Perhapses {,w,d}char should become typedef of u{byte,short,int} and drop as keywords?
Nov 20 2007
parent Matti Niemenmaa <see_signature for.real.address> writes:
Robert DaSilva wrote:
 Perhapses {,w,d}char should become typedef of u{byte,short,int} and drop
 as keywords?

There would still need to be special handling for char and string literals, at least (since they're defined as UTF), but yes, this is a possibility. -- E-mail address: matti.niemenmaa+news, domain is iki (DOT) fi
Nov 21 2007
prev sibling next sibling parent reply "Jarrett Billingsley" <kb3ctd2 yahoo.com> writes:
"Sean Kelly" <sean f4.ca> wrote in message 
news:fhsts6$5nn$1 digitalmars.com...
 As an alternative, I can only suggest that toUTF8, toUTF16, and toUTF32 be 
 named toString, toWString, and toDString, respectively, and Unicode should 
 be assumed as the standard encoding format in D.

Do you want to know my single overriding reason for wanting toString instead of toUtf8? Because it's nicer-looking and easier to type. My other reasons include consistency (Java uses .toString, .Net uses .ToString, phobos uses .toString) and that "toUtf8" screams "I'm a string class and this method converts my encoding!" while "toString" says "convert this object, whatever it is, to some kind of string." votes += 8 for toString, toWString, and toDString.
Nov 19 2007
next sibling parent reply Gregor Richards <Richards codu.org> writes:
Jarrett Billingsley wrote:
 Do you want to know my single overriding reason for wanting toString instead 
 of toUtf8?  Because it's nicer-looking and easier to type.

Hear hear.
Nov 19 2007
next sibling parent reply "Kris" <foo bar.com> writes:
With respect to all, you're perhaps not addressing Sean's deeper questions? 
Instead, this seems like another bunch of "toUtf8! NO! U ... toString() 
dammit!"

Which is kinda superficial at this point?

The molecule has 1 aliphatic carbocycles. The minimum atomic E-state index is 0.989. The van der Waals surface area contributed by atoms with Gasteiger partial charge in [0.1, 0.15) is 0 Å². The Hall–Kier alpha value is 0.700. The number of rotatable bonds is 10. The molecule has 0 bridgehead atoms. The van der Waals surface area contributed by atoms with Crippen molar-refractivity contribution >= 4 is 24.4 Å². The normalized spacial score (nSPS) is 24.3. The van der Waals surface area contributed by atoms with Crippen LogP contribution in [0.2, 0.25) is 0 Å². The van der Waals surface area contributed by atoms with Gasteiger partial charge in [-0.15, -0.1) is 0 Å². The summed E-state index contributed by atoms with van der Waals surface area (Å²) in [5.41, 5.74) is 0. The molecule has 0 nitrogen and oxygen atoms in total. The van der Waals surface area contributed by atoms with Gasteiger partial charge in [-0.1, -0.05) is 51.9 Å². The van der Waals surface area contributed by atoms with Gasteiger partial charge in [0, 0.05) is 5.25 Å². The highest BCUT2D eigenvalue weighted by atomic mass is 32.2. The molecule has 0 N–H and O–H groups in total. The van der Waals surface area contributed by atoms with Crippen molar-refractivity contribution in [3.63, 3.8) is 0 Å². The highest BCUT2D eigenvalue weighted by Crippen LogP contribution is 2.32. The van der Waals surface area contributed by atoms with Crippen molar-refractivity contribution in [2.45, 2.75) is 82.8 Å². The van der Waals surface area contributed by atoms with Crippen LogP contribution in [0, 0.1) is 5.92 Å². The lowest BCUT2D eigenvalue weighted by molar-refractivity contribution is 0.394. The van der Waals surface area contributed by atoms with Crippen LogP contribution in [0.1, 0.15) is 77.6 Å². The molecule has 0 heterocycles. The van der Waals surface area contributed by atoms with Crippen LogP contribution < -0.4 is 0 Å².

"Gregor Richards" <Richards codu.org> wrote in message 
news:fht0qs$9rk$1 digitalmars.com...
 Jarrett Billingsley wrote:
 Do you want to know my single overriding reason for wanting toString 
 instead of toUtf8?  Because it's nicer-looking and easier to type.

Hear hear.

Nov 19 2007
parent Gregor Richards <Richards codu.org> writes:
Kris wrote:
 With respect to all, you're perhaps not addressing Sean's deeper questions? 
 Instead, this seems like another bunch of "toUtf8! NO! U ... toString() 
 dammit!"
 
 Which is kinda superficial at this point?
 
 
 "Gregor Richards" <Richards codu.org> wrote in message 
 news:fht0qs$9rk$1 digitalmars.com...
 Jarrett Billingsley wrote:
 Do you want to know my single overriding reason for wanting toString 
 instead of toUtf8?  Because it's nicer-looking and easier to type.



Confusing it's, post top don't. Actually, we're not even addressing Sean's surficial questions. - Gregor Richards
Nov 19 2007
prev sibling parent =?ISO-8859-1?Q?Julio_C=E9sar_Carrascal_Urquijo?= writes:
Gregor Richards wrote:
 Jarrett Billingsley wrote:
 Do you want to know my single overriding reason for wanting toString 
 instead of toUtf8?  Because it's nicer-looking and easier to type.

Hear hear.

Actually, Jarrett's other arguments seemed more compelling to me. Jarrett Billingsley wrote:
 My other reasons include consistency (Java uses .toString, .Net uses
 ..ToString, phobos uses .toString) and that "toUtf8" screams "I'm a 

 class and this method converts my encoding!"  while "toString" says 

 this object, whatever it is, to some kind of string."

Stating intent seem more important to me than the stylistic issues between toString and toUtf8. I'm all for the toString / toWString / toDString for a readable representation of a class and toUtf8 / 16 / 32 for converting encodings. Also, toStringW seems more readable than toWString but for me its not big of a deal which one Tango developers choose. -- Julio César Carrascal Urquijo http://jcesar.artelogico.com/